Real laws that show the ambition of Kentucky legislatures

TwoSq Media

United States law is modeled after common law of the United Kingdom. The Library of Congress (LOC), indicates that preceding the colonization of Virginia, King James I, guaranteed the colonists of “liberties, franchises, and immunities” possessed by anyone born in England in his 1606 First Charter of Virginia decree.

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Hustonville as it looked in the horse and buggy days in about the mid to late 1800s. by The Advocate-Messenger.City of Hustinville

Kentucky joined statehood in 1792, and Kentuckians got official representation west of Appalachia. Laws are generally codified in a referent system. Common law however, derives from judge rulings on cases that were hard to determine based on existing laws. Common law is often known as case law.

Here are 6 strange laws that are codified in Kentucky:

  1. Ky. Rev. Stat. § 437.060 Use of reptiles in religious services.

This might sound strange, but I'm sure this is for good measure. The law states that any person caught handling a reptile in a religious service or gathering should be fined no less that $50, and no more than $100. The law was codified in 1942. CNBC reported that a Kentucky pastor in 2013, had snakes at his church confiscated. The pastor said he had needed the snakes for worship.

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A Kentucky pastor was forced to forfeit snakes he used for religious ceremony in 2013.ABC News

2. ORDINANCE NO. 0-5-2001 - Dogs may not molest cars.

This ordinance is a municipal provision made by the city of Fort Thomas, Kentucky. Since 2001, Fort Thomas, Kentucky passed it's Revised Pet/Nuisance Ordinance. Therein, it was defined that it is considered a nuisance for any animal or pet to molest pedestrians or passing vehicles. This law certainly boosts the imperative of pet owners to keep their dog's on a short leash.

3. Ky. Rev. Stat. § 436.600 Dyeing or selling dyed baby fowl or rabbits

The United States Agricultural Department (USDA) enforces the American Welfare Act (AWA), through its Animal and Plant Health Inspection Service, according to USDA.gov. The federal law regulates the transportation and sell of animals in the US.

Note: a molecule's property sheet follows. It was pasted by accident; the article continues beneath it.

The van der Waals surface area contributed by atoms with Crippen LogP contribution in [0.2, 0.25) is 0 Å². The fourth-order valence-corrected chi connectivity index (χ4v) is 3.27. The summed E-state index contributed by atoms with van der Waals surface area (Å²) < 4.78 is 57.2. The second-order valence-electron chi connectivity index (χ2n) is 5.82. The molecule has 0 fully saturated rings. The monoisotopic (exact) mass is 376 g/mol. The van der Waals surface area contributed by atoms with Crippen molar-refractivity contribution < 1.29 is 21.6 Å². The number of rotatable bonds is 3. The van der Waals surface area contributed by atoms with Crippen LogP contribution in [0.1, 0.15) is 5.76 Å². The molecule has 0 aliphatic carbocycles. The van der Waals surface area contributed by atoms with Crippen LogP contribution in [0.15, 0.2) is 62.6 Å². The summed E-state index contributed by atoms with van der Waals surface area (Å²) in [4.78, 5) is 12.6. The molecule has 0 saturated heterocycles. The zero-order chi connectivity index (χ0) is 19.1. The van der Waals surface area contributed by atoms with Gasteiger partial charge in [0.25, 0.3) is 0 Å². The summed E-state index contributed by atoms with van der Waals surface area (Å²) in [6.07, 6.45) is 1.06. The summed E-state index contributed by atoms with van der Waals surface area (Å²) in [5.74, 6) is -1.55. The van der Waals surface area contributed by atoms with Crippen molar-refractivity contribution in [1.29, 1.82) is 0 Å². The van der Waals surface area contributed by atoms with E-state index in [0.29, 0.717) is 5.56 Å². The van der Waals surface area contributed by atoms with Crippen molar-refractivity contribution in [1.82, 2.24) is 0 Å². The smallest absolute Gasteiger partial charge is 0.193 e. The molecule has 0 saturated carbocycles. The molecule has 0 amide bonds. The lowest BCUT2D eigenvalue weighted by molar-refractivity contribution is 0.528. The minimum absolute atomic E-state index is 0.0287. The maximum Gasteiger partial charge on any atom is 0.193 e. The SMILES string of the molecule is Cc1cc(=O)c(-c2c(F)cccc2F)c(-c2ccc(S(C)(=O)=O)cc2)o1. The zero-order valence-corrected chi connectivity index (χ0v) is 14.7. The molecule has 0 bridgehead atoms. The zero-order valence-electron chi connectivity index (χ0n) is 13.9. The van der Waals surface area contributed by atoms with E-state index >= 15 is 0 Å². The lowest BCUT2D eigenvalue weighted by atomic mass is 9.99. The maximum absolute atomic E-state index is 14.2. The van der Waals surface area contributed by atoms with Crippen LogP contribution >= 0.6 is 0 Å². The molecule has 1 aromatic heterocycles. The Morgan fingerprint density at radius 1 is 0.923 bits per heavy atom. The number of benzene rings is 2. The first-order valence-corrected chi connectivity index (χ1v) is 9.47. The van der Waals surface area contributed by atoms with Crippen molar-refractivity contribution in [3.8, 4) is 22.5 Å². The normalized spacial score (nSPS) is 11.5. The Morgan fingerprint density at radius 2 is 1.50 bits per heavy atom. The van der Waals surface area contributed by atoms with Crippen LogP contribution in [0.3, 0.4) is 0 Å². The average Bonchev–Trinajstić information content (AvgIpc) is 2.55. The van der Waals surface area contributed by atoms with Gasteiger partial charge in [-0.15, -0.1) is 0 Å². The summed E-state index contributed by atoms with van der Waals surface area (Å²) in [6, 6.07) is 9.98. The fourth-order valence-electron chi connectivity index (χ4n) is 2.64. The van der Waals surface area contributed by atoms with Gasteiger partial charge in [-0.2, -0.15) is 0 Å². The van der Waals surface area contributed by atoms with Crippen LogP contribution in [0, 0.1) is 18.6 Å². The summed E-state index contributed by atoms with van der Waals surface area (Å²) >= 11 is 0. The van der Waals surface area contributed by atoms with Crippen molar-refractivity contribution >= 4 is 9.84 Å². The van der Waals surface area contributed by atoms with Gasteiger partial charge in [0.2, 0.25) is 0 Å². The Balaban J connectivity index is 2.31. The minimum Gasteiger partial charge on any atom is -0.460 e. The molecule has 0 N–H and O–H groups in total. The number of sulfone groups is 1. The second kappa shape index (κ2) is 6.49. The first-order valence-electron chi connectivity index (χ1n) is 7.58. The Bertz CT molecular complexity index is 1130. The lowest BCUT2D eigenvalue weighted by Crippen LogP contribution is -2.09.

In 1966 Kentucky created law 436.600. In this law, it was deemed illegal to dye any baby chicks, ducklings, or other fowl or rabbits under the quantity of 6. Since Kentucky is historically known for fur trapping, it makes sense to cut out the deception plain and simple.

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Some people find it festive to color baby chicks for Easter.AP Photo/file

4. Ky. Rev. Stat. § 436.160 No working on Sunday

This Kentucky law was made effective in 1978. According to Casetext, an online legal research tool, the law is very thorough and imposes a $2 - $50 fine for anyone that works on Sunday. For employers, the fine can be levied toward every person employed the day of finding. There are exceptions to this law such as works performed for public service or utilities.

5. Women cannot marry the same man four times.

Kentucky has many laws that protect its citizen's marriage interest. For instance, same-sex marriages officiated outside the state of Kentucky are invalid, bigamy is illegal, and one cannot marry their first-cousins. Also, A Kentucky woman cannot marry the same man four times. It does behoove the government to put an end to a seemingly perpetual unity and division.

These laws are still on the books in the Bluegrass state. It's nice to be a part of a system that truly does have our best interests.

Credits:

Library of Congress

CNBC

United States Department of Agriculture

Legislative Research Commission

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Hello, I'm Harrison, a writer for TwoSq Media; a contributor to NewsBreak. I analyze local news, business, and technology's influence on how we live our lives. I recently earned a Master of Business Administration from Morehead State University.

Bardstown, KY
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